A New Threat to the Stratospheric Ozone Layer from Anthropogenic Very Short-lived Halocarbons

A New Threat to the Stratospheric Ozone Layer from Anthropogenic Very Short-lived Halocarbons
General information
The stratospheric ozone layer protects the Earth from most of the sun's harmful ultraviolet radiation. The depletion of ozone in response to anthropogenic emissions of long-lived chlorofluorocarbons (CFCs) has been one of the major environmental issues of the last decades. Emissions of CFCs have been strongly reduced following the Montreal Protocol of 1987 and as a consequence a gradual recovery of the ozone layer over the next decades is expected. Marine Very Short-Lived Halocarbons (VSLH), which also have the potential to destroy ozone, are, on the other hand, expected to increase due to new technologies. In particular, oxidative water treatment of ship ballast water and increasing macro algae farming impact the marine biogeochemical systems and are suspected to drastically enhance the production and emissions of VSLH. In addition to their damaging effect on the ozone layer, anthropogenic VSLH from the oceans will also impact the radiative forcing and the oxidizing capacity of the atmosphere, i.e. the capacity of the atmosphere to ultimately remove many trace gases, including pollutants. There is only an emerging awareness of the impending increase of VSLH which represents a new, human-made threat to radiative forcing and ozone recovery and it is of high priority to properly assess planed anthropogenic activities regarding the release of such substances. This project will assess current and future emissions of anthropogenic VSLH, their multisided impact on atmospheric chemistry and physics, and in particular their potential to prolong stratospheric ozone depletion. The research will be undertaken in a multifaceted way comprising the synthesis of existing data, in-situ measurements, ocean circulation-, biogeochemical-, atmospheric chemistry transport- and global climate modelling. The interdisciplinary research proposal will enable the answer to the emerging question if anthropogenic activities in marine and oceanic environments will pose a new threat to the stratospheric ozone layer recovery. Such an atmospheric risk assessment is of large societal relevance and will provide information that is essential for decision makers to plan future human activities.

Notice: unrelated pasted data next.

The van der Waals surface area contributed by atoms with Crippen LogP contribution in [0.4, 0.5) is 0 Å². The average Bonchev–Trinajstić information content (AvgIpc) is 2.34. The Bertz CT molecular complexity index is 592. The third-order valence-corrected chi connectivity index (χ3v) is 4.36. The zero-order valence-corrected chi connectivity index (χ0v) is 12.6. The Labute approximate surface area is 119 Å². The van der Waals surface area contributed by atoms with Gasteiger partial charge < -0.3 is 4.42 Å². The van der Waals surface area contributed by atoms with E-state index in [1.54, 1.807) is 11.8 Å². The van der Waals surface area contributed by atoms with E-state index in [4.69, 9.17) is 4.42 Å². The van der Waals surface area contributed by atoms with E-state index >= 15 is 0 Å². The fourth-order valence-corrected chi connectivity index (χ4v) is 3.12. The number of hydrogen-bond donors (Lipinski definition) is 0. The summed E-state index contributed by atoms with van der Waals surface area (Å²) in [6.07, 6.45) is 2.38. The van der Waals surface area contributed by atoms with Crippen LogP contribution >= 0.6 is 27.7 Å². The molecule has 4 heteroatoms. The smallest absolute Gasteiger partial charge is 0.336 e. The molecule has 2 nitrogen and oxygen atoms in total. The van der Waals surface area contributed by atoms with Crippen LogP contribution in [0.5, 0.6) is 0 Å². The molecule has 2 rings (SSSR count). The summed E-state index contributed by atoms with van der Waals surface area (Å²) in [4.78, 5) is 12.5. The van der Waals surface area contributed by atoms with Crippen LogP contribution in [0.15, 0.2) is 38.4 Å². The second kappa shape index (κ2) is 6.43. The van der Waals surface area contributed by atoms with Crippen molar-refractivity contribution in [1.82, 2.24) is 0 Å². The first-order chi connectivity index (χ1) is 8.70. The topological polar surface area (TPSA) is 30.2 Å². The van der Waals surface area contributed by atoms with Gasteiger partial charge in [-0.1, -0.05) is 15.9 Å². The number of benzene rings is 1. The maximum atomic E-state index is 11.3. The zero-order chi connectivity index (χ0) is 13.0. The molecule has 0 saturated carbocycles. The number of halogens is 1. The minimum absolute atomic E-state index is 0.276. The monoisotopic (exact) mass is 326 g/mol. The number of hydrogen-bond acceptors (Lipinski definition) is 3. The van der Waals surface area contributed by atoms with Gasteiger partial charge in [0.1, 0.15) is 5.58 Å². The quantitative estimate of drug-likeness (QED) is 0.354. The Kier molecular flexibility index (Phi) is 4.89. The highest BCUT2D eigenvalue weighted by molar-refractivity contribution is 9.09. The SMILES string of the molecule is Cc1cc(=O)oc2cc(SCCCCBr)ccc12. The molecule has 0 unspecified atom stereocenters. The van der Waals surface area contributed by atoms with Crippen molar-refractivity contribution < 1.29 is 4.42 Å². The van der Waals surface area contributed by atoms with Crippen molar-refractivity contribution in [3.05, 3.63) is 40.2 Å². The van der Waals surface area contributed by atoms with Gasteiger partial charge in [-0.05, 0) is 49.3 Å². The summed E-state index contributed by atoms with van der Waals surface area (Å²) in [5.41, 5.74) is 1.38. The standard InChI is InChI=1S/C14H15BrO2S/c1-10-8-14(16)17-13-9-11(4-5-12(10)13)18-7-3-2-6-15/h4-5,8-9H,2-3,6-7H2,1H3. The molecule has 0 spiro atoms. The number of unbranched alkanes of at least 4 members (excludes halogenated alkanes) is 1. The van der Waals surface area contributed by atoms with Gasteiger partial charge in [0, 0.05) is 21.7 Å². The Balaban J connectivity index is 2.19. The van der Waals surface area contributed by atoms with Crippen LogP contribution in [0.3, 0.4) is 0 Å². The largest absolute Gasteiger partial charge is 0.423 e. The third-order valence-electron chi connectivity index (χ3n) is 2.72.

Start November, 2015 End October, 2020
Funding (total) 1,230 T€ Funding (GEOMAR) 1,230 T€
Funding body DFG Programme Emmy Noether-Programm
Coordination Helmholtz-Zentrum für Ozeanforschung Kiel (GEOMAR), Germany
Contact Susann Tegtmeier